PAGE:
4.1. וַיֹּאמֶר מֹשֶׁה אֶל־יְהוָה בִּי אֲדֹנָי לֹא אִישׁ דְּבָרִים אָנֹכִי גַּם מִתְּמוֹל גַּם מִשִּׁלְשֹׁם גַּם מֵאָז דַּבֶּרְךָ אֶל־עַבְדֶּךָ כִּי כְבַד־פֶּה וּכְבַד לָשׁוֹן אָנֹכִי׃ 4.1. וַיַּעַן מֹשֶׁה וַיֹּאמֶר וְהֵן לֹא־יַאֲמִינוּ לִי וְלֹא יִשְׁמְעוּ בְּקֹלִי כִּי יֹאמְרוּ לֹא־נִרְאָה אֵלֶיךָ יְהוָה׃ 4.8. וְהָיָה אִם־לֹא יַאֲמִינוּ לָךְ וְלֹא יִשְׁמְעוּ לְקֹל הָאֹת הָרִאשׁוֹן וְהֶאֱמִינוּ לְקֹל הָאֹת הָאַחֲרוֹן׃ 4.9. וְהָיָה אִם־לֹא יַאֲמִינוּ גַּם לִשְׁנֵי הָאֹתוֹת הָאֵלֶּה וְלֹא יִשְׁמְעוּן לְקֹלֶךָ וְלָקַחְתָּ מִמֵּימֵי הַיְאֹר וְשָׁפַכְתָּ הַיַּבָּשָׁה וְהָיוּ הַמַּיִם אֲשֶׁר תִּקַּח מִן־הַיְאֹר וְהָיוּ לְדָם בַּיַּבָּשֶׁת׃ 4.22. וְאָמַרְתָּ אֶל־פַּרְעֹה כֹּה אָמַר יְהוָה בְּנִי בְכֹרִי יִשְׂרָאֵל׃ 4.23. וָאֹמַר אֵלֶיךָ שַׁלַּח אֶת־בְּנִי וְיַעַבְדֵנִי וַתְּמָאֵן לְשַׁלְּחוֹ הִנֵּה אָנֹכִי הֹרֵג אֶת־בִּנְךָ בְּכֹרֶךָ׃ 4.31. וַיַּאֲמֵן הָעָם וַיִּשְׁמְעוּ כִּי־פָקַד יְהוָה אֶת־בְּנֵי יִשְׂרָאֵל וְכִי רָאָה אֶת־עָנְיָם וַיִּקְּדוּ וַיִּשְׁתַּחֲוּוּ׃ 6.8. וְהֵבֵאתִי אֶתְכֶם אֶל־הָאָרֶץ אֲשֶׁר נָשָׂאתִי אֶת־יָדִי לָתֵת אֹתָהּ לְאַבְרָהָם לְיִצְחָק וּלְיַעֲקֹב וְנָתַתִּי אֹתָהּ לָכֶם מוֹרָשָׁה אֲנִי יְהוָה׃ 12.37. וַיִּסְעוּ בְנֵי־יִשְׂרָאֵל מֵרַעְמְסֵס סֻכֹּתָה כְּשֵׁשׁ־מֵאוֹת אֶלֶף רַגְלִי הַגְּבָרִים לְבַד מִטָּף׃ 14.21. וַיֵּט מֹשֶׁה אֶת־יָדוֹ עַל־הַיָּם וַיּוֹלֶךְ יְהוָה אֶת־הַיָּם בְּרוּחַ קָדִים עַזָּה כָּל־הַלַּיְלָה וַיָּשֶׂם אֶת־הַיָּם לֶחָרָבָה וַיִּבָּקְעוּ הַמָּיִם׃ 14.22. וַיָּבֹאוּ בְנֵי־יִשְׂרָאֵל בְּתוֹךְ הַיָּם בַּיַּבָּשָׁה וְהַמַּיִם לָהֶם חֹמָה מִימִינָם וּמִשְּׂמֹאלָם׃ 14.23. וַיִּרְדְּפוּ מִצְרַיִם וַיָּבֹאוּ אַחֲרֵיהֶם כֹּל סוּס פַּרְעֹה רִכְבּוֹ וּפָרָשָׁיו אֶל־תּוֹךְ הַיָּם׃ 14.24. וַיְהִי בְּאַשְׁמֹרֶת הַבֹּקֶר וַיַּשְׁקֵף יְהוָה אֶל־מַחֲנֵה מִצְרַיִם בְּעַמּוּד אֵשׁ וְעָנָן וַיָּהָם אֵת מַחֲנֵה מִצְרָיִם׃ 14.25. וַיָּסַר אֵת אֹפַן מַרְכְּבֹתָיו וַיְנַהֲגֵהוּ בִּכְבֵדֻת וַיֹּאמֶר מִצְרַיִם אָנוּסָה מִפְּנֵי יִשְׂרָאֵל כִּי יְהוָה נִלְחָם לָהֶם בְּמִצְרָיִם 14.26. וַיֹּאמֶר יְהוָה אֶל־מֹשֶׁה נְטֵה אֶת־יָדְךָ עַל־הַיָּם וְיָשֻׁבוּ הַמַּיִם עַל־מִצְרַיִם עַל־רִכְבּוֹ וְעַל־פָּרָשָׁיו׃ 14.27. וַיֵּט מֹשֶׁה אֶת־יָדוֹ עַל־הַיָּם וַיָּשָׁב הַיָּם לִפְנוֹת בֹּקֶר לְאֵיתָנוֹ וּמִצְרַיִם נָסִים לִקְרָאתוֹ וַיְנַעֵר יְהוָה אֶת־מִצְרַיִם בְּתוֹךְ הַיָּם׃ 14.28. וַיָּשֻׁבוּ הַמַּיִם וַיְכַסּוּ אֶת־הָרֶכֶב וְאֶת־הַפָּרָשִׁים לְכֹל חֵיל פַּרְעֹה הַבָּאִים אַחֲרֵיהֶם בַּיָּם לֹא־נִשְׁאַר בָּהֶם עַד־אֶחָד׃ 14.29. וּבְנֵי יִשְׂרָאֵל הָלְכוּ בַיַּבָּשָׁה בְּתוֹךְ הַיָּם וְהַמַּיִם לָהֶם חֹמָה מִימִינָם וּמִשְּׂמֹאלָם 14.31. וַיַּרְא יִשְׂרָאֵל אֶת־הַיָּד הַגְּדֹלָה אֲשֶׁר עָשָׂה יְהוָה בְּמִצְרַיִם וַיִּירְאוּ הָעָם אֶת־יְהוָה וַיַּאֲמִינוּ בַּיהוָה וּבְמֹשֶׁה עַבְדּוֹ׃ 15.4. מַרְכְּבֹת פַּרְעֹה וְחֵילוֹ יָרָה בַיָּם וּמִבְחַר שָׁלִשָׁיו טֻבְּעוּ בְיַם־סוּף׃ 15.21. וַתַּעַן לָהֶם מִרְיָם שִׁירוּ לַיהוָה כִּי־גָאֹה גָּאָה סוּס וְרֹכְבוֹ רָמָה בַיָּם׃ 19.9. וַיֹּאמֶר יְהוָה אֶל־מֹשֶׁה הִנֵּה אָנֹכִי בָּא אֵלֶיךָ בְּעַב הֶעָנָן בַּעֲבוּר יִשְׁמַע הָעָם בְּדַבְּרִי עִמָּךְ וְגַם־בְּךָ יַאֲמִינוּ לְעוֹלָם וַיַּגֵּד מֹשֶׁה אֶת־דִּבְרֵי הָעָם אֶל־יְהוָה׃ 23.17. שָׁלֹשׁ פְּעָמִים בַּשָּׁנָה יֵרָאֶה כָּל־זְכוּרְךָ אֶל־פְּנֵי הָאָדֹן יְהוָה׃ 34.23. שָׁלֹשׁ פְּעָמִים בַּשָּׁנָה יֵרָאֶה כָּל־זְכוּרְךָ אֶת־פְּנֵי הָאָדֹן יְהוָה אֱלֹהֵי יִשְׂרָאֵל׃ 4.1. And Moses answered and said: ‘But, behold, they will not believe me, nor hearken unto my voice; for they will say: The lord hath not appeared unto thee.’" 4.8. And it shall come to pass, if they will not believe thee, neither hearken to the voice of the first sign, that they will believe the voice of the latter sign." 4.9. And it shall come to pass, if they will not believe even these two signs, neither hearken unto thy voice, that thou shalt take of the water of the river, and pour it upon the dry land; and the water which thou takest out of the river shall become blood upon the dry land.’" 4.20. And Moses took his wife and his sons, and set them upon an ass, and he returned to the land of Egypt; and Moses took the rod of God in his hand." 4.22. And thou shalt say unto Pharaoh: Thus saith the LORD: Israel is My son, My first-born." 4.23. And I have said unto thee: Let My son go, that he may serve Me; and thou hast refused to let him go. ‘Behold, I will slay thy first-born.’" 4.31. And the people believed; and when they heard that the LORD had remembered the children of Israel, and that He had seen their affliction, then they bowed their heads and worshipped." 6.8. And I will bring you in unto the land, concerning which I lifted up My hand to give it to Abraham, to Isaac, and to Jacob; and I will give it you for a heritage: I am the LORD.’" 12.37. And the children of Israel journeyed from Rameses to Succoth, about six hundred thousand men on foot, beside children." 14.21. And Moses stretched out his hand over the sea; and the LORD caused the sea to go back by a strong east wind all the night, and made the sea dry land, and the waters were divided." 14.22. And the children of Israel went into the midst of the sea upon the dry ground; and the waters were a wall unto them on their right hand, and on their left." 14.23. And the Egyptians pursued, and went in after them into the midst of the sea, all Pharaoh’s horses, his chariots, and his horsemen." 14.24. And it came to pass in the morning watch, that the LORD looked forth upon the host of the Egyptians through the pillar of fire and of cloud, and discomfited the host of the Egyptians." 14.25. And He took off their chariot wheels, and made them to drive heavily; so that the Egyptians said: ‘Let us flee from the face of Israel; for the LORD fighteth for them against the Egyptians.’" 14.26. And the LORD said unto Moses: ‘Stretch out thy hand over the sea, that the waters may come back upon the Egyptians, upon their chariots, and upon their horsemen.’" 14.27. And Moses stretched forth his hand over the sea, and the sea returned to its strength when the morning appeared; and the Egyptians fled against it; and the LORD overthrew the Egyptians in the midst of the sea." 14.28. And the waters returned, and covered the chariots, and the horsemen, even all the host of Pharaoh that went in after them into the sea; there remained not so much as one of them." 14.29. But the children of Israel walked upon dry land in the midst of the sea; and the waters were a wall unto them on their right hand, and on their left." 14.30. Thus the LORD saved Israel that day out of the hand of the Egyptians; and Israel saw the Egyptians dead upon the sea-shore." 14.31. And Israel saw the great work which the LORD did upon the Egyptians, and the people feared the LORD; and they believed in the LORD, and in His servant Moses." 15.4. Pharaoh’s chariots and his host hath He cast into the sea, And his chosen captains are sunk in the Red Sea." 15.21. And Miriam sang unto them: Sing ye to the LORD, for He is highly exalted: The horse and his rider hath He thrown into the sea." 19.9. And the LORD said unto Moses: ‘Lo, I come unto thee in a thick cloud, that the people may hear when I speak with thee, and may also believe thee for ever.’ And Moses told the words of the people unto the LORD." 23.17. Three times in the year all thy males shall appear before the Lord GOD." 34.23. Three times in the year shall all thy males appear before the Lord GOD, the God of Israel."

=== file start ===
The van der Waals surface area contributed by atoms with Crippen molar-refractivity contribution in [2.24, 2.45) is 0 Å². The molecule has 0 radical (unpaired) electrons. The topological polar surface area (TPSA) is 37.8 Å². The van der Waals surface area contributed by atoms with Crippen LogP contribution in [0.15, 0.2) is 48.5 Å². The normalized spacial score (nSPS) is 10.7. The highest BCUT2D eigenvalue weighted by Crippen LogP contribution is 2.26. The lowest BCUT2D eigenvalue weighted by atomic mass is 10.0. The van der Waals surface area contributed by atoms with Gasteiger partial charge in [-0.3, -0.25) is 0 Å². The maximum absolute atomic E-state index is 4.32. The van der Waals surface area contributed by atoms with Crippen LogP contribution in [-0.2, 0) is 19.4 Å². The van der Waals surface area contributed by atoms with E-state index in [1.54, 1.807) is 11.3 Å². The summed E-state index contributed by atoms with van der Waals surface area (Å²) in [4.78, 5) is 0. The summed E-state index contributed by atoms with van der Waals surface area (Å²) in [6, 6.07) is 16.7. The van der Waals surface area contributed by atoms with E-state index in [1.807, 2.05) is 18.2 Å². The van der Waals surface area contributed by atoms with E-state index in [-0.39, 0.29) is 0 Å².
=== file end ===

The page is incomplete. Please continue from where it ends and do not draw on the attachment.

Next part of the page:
3. Hebrew Bible, Genesis, 18.4 (9th cent. BCE - 3rd cent. BCE)